“Come along Simon.” This is Leila Mum, she’s a girl dog. “Hello Simon. You’re lovely aren’t you?” Leila, Mum, her name’s Leila. Mum and Leila (Simon) are now super buddies. The intuition thing in dogs is astounding isn’t it? When I took Leila to meet Mum she instinctively went right up to her wheelchair and sat by her side looking up. Bearing in mind that she was on the end of a long lead, she could have approached any of the dozen residents, but no, she made a beeline for Mum who was completely enchanted by this golden little animal staring up at her. Mum was a little confused to see me on the other end of the lead though. “Oh Sonia darling, have you seen this gorgeous little dog?” Yes, Mum she’s my dog and I wanted you to meet her. “But you don’t have a dog”. I do now, Mum. This is Leila. “Did you borrow her from someone?” No, Mum she’s mine and she lives with us in London. “Ah – hello Simon” – and so it went on. They’re both totally besotted with each other, but I think some of it was down to Mum giving her all the cheese sandwiches on her own plate and borrowing sandwiches from some of the other residents – some happy to relinquish them and some definitely not. It was a little, well … let’s say, “fragrant” on the car journey home as Leila probably had one cheddar cheesie too many, but she was a happy little soul with her paws on the window frame staring out at all the passing traffic on the M25 home, farting like a trouper every time we hit a bump.

This first meeting with Mum and Leila made me think back to all the times I’ve walked dogs in the past. We never officially owned one before and I can remember being told that Nan and Pop’s dog jumped on a bus in Gray’s Inn Road never to be seen until weeks later when he appeared on their doorstep. Amazing thing, dog instinct, isn’t it? Mum used to run up to owners in parks, grab their dogs’ leads and run back to me with the dog to walk. She’d call them by any name she fancied back then too, despite the owners correcting her and looking a bit scared by this crazy lady who’d hijacked their prize pooch. I can remember always handing the lead back to grateful owners and mumbling things about Mum not meaning to upset them and how lovely their dog was. She always gave them sweets too, which I’m sure wasn’t good for them. One tiny dog got all stuck up with sticky toffee, dribbling profusely and whimpering with a muffled bark as his little jaws couldn’t dislodge the stuff. The owner said something about it rotting her dog’s teeth, but Mum told her to shut up and buy him some false dogteeth or put a muzzle on him. I can remember thinking that was a bit unfair as the dog was happily going along with his owner until Mum turned up and changed everything.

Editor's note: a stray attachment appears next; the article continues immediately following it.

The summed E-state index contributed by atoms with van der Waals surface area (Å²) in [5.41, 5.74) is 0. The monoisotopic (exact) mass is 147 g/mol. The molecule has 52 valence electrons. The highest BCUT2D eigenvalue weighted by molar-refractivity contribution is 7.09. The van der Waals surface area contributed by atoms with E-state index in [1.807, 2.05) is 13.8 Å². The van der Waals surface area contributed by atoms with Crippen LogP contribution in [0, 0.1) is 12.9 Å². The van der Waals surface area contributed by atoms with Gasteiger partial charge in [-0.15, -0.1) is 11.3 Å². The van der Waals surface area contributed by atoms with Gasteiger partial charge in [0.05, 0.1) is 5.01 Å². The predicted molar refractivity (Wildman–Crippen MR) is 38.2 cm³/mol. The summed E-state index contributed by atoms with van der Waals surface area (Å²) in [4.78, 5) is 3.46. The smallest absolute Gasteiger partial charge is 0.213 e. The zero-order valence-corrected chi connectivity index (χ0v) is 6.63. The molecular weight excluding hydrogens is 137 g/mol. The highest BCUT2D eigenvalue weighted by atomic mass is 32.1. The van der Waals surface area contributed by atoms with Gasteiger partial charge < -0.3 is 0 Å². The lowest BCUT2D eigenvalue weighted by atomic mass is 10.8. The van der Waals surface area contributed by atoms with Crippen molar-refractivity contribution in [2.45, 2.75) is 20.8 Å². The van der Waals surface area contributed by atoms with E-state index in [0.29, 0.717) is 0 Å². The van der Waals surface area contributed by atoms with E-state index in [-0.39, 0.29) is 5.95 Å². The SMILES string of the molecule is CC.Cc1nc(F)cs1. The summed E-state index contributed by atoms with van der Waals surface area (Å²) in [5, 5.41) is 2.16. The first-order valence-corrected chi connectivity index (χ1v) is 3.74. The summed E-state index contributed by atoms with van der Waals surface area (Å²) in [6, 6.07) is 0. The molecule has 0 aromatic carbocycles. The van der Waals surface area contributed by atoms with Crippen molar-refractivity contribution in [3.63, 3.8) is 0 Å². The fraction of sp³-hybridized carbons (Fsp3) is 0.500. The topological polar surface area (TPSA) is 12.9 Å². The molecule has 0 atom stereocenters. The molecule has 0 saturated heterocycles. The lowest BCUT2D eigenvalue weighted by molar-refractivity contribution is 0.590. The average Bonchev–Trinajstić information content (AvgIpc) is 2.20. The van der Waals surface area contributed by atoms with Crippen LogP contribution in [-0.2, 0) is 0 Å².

I think this little picture says it all – after the cheese sandwiches, a walk on the beach and half an hour away from the care home, Leila made a bee-line again for Mum when we got back and jumped up onto the chair beside her. Mum leant over to pet her and Leila rested her furry little face in Mum’s palm for well over a minute. Both calm. Both peaceful. Both connected. Bearing in mind that Mum’s attention span is limited and she doesn’t really hold a conversation for longer than a minute or so, she told Leila all about the recent bus trip she’d made (she told me they haven’t been out on a bus for months), recalled her breakfast (as far as I knew, she’d not had anything) and told Leila all about the time when I was about five and I got my fingers nibbled by a horse who lived in the fields that are now Brent Cross Shopping Centre. “Yes, Simon, Sonia howled the house down and I felt awful because I’d told her to hold some grass out for the horsey and he bit her fingers when getting the grass. Yes, he did. And she’s always been scared of horses ever since. She’s a scardie cat isn’t she? Do you like cats?” I was amazed as this story suddenly brought back a distant memory that I’ve completely forgotten about. Mum – that’s amazing, I’ve completely forgotten that story. “What story?” The story about the horse and me getting my fingers nibbled. “Sonia darling, I think you’re losing your marbles – what horse?”

I’m pretty sure that Leila will now be my conduit to other stories. Leila will just sit there and listen, whilst Mum’s memory unlocks stories that only a dog can understand.

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